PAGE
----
Flash memory is a widely used NVM technology, and it represents a fast-growing segment of the overall memory market. However, embedded flash memory has limitations. As the semiconductor industry continues its ever-forward march to manufacture chips in smaller and smaller process geometries, embedded flash technology is unable to scale to the most advanced process nodes along with the rest of the chip.
The industry has alleviated some flash scalability challenges by moving from planar (two dimensional) flash to 3D stacking of flash arrays. But while this works for discrete chips, it adds a huge amount of complexity when the memory is embedded within a larger System-on-Chip (SoC), especially as the number of layers continues to increase. Given the limitations of embedded flash, a 28nm process may be the last where it can work.
What the industry needs is an embedded NVM technology that can be easily and cost-effectively manufactured at the most advanced process geometries. In this way, manufacturers can reap the cost and power benefits of continued scaling, while meeting ever-increasing performance requirements. ReRAM meets this need and presents a compelling successor to flash technology.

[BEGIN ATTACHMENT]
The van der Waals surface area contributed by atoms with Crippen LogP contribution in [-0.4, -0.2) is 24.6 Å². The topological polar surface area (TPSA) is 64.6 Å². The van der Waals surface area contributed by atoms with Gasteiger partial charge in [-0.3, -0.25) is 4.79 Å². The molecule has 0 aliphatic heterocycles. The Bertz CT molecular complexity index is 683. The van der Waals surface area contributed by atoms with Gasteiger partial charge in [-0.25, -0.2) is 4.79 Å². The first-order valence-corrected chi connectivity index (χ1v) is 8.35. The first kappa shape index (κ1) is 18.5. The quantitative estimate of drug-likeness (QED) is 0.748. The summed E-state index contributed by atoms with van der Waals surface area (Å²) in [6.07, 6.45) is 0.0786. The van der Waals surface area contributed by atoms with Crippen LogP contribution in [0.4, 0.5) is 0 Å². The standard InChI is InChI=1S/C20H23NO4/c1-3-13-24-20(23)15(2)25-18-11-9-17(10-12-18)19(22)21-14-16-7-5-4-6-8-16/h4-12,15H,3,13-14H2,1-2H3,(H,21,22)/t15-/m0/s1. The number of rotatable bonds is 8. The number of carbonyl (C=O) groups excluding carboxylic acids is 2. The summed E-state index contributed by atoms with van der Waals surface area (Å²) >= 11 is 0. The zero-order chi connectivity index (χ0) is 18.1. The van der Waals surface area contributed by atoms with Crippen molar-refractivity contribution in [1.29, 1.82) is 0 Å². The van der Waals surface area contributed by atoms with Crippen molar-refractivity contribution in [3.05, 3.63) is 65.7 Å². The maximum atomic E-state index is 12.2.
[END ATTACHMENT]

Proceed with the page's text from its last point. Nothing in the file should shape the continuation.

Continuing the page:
At the most basic level, the way semiconductor memory technologies work is by storing electronic data as binary information (‘1’s or ‘0’s) within a memory cell. The memory cells – which each hold one bit of data – are arranged into groups called ‘Words’ which each have memory addresses to identify them. These addresses are key for ‘Read’ and ‘Write’ operations. In a Write operation, data is stored into a Word, and in a Read operation, the chip recalls data from the Word, according to its identified address.
Memory technologies like DRAM, SRAM and flash all store data as an electrical charge. Each technology does this in its own way: with DRAM, each bit of memory is stored in a tiny capacitor; SRAM uses bi-stable latching circuitry; and flash memory stores the charge on a floating gate. Because all three of these technologies – DRAM, SRAM, and flash – store data as electrical charges, they all face challenges when it comes to scaling to the most advanced process technologies. These types of memory cells have gotten nearly as small as they can get. Memory technologies that store data as a charge also tend to be less tolerant to radiation, making it more complex to use them in a variety of medical, industrial, aerospace and other applications.